The Tuvalu delegation at UNOC2022.
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 29 June 2022, Lisbon Portugal UNOC2022 - Tuvalu has issued a global appeal to the international community to recognise that the boundaries of Pacific island nations Exclusive Economic Zone (EEZ) are not redefined by sea level rise caused by climate change. 

The world's fourth smallest country has also called on world leaders to ensure the rights of Pacific countries to their tuna stocks in their existing EEZ are preserved, as Small Island Developing States battle coastal erosion, among other impacts of the climate crisis. 

Addressing the UN Ocean Conference Plenary Session at the Altice Arena in Lisbon Portugal on Wednesday, Head of the National Delegation of Tuvalu, Dr. Tapugao Falefou, issued the appeal in the spirit of kaitasi, or shared ownership. He told the meeting that the people of Tuvalu believe in the concepts of kaitasi and fale-pili (being good neighbours and adopting the responsibility to share and care), which could also be the answer to some of the world’s problems.

 “Our willingness to act as responsible custodians of the ocean is part of our drive to act as good neighbours to the global community. Our concept of shared ownership underlines our belief that all countries of the world should share in good stewardship of the ocean,” Dr. Falefou said.

 According to the Secretary to the Tuvalu Government, the climate crisis has already threatened the baselines of Tuvalu’s EEZ, causing an eastward movement of the nation’s most important fish stocks. This, he said, is expected to move the centre of the fishery out of the EEZs of Pacific Island countries and into the high seas.

“It would be incredibly unjust if a problem, to which we have contributed so little, causes us to lose our most valuable national assets,” Dr. Falefou said.


Dr Falefau
Head of the National Delegation of Tuvalu, Dr. Tapugao Falefou.


The focus of the United Nations Ocean Conference on SDG14 provides an excellent set of targets for action, Tuvalu believes. But the Pacific island nation has taken issue with SDG14.5, which calls for them to conserve 10% of marine areas; as well as the more ambitious 30:30 initiative.

“Tuvalu’s goal, which has been largely achieved, is to ensure sustainable management of 100% of our waters. We have a wide range of local, national and regional arrangements to protect the fisheries resources of our waters,” Tuvalu’s Head of Delegation said.

“But we can see no purpose in closing an arbitrary percentage of deep ocean EEZ to commercial fishing when the resource is sustainable and both the fish stocks and the fleets that catch them are highly migratory. The effort is simply displaced to other areas, typically the high seas, which are not as well managed or controlled.”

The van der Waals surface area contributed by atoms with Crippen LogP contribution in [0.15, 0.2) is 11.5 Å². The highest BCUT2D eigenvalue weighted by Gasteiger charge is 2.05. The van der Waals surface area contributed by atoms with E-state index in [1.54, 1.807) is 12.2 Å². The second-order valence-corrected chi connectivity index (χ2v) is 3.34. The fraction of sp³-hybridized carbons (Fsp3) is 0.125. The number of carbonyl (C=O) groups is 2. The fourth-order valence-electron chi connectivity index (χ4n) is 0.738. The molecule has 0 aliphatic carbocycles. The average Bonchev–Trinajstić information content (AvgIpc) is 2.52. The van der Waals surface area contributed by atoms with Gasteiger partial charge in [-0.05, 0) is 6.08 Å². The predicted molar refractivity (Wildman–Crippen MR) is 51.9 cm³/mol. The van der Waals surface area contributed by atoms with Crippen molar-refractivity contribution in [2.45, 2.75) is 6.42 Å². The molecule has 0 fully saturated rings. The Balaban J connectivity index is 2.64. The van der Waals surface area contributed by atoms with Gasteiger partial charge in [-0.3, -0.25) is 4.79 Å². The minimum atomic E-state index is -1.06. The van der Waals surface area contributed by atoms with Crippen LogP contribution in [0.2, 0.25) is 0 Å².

Another key theme of UNOC is partnership. Tuvalu acknowledged the vision of Pacific leaders to establish regional organisations to help manage the large areas of ocean granted by the Law of the Sea.

“Despite our small national budgets and limited capacity, we have worked together to combat IUU fishing and maintain profitable and sustainable fisheries in our EEZ. We have seen much slower progress in areas beyond national jurisdiction where it seems that appropriate fisheries and conservation measures take much longer to agree,” he said. “However we remain committed to our regional fisheries management organization Western and Central Pacific Fisheries Commission (WCPFC) and the Marine Biodiversity of Areas Beyond National Jurisdiction (BBNJ) process.”

Tuvalu also acknowledged the Governments of Kenya and Portugal for co-hosting UNOC2022. Concluded Dr. Falefou: “We are living in tough and challenging times. Like other speakers, Tuvalu agrees that we must work together to save our Ocean for future generations. Tuvalu supports the adoption of the draft Political Declaration of the Conference.”

 The Second UN Ocean Conference is hosted in Lisbon, Portugal from 27 June to 1 July 2022.  The Pacific Islands are represented by a strong contingent, which includes the Leaders from Fiji, Palau and Tonga.  Also present are the Cook Islands, Federated States of Micronesia, Fiji, French Polynesia, Kiribati, Palau, Papua New Guinea, Republic of the Marshall Islands, Samoa, Solomon Islands, and Tonga, Tuvalu and Vanuatu.

For more on the UN Ocean Conference 2022 hosted in Lisbon, Portugal from 27 June to 1 July please visit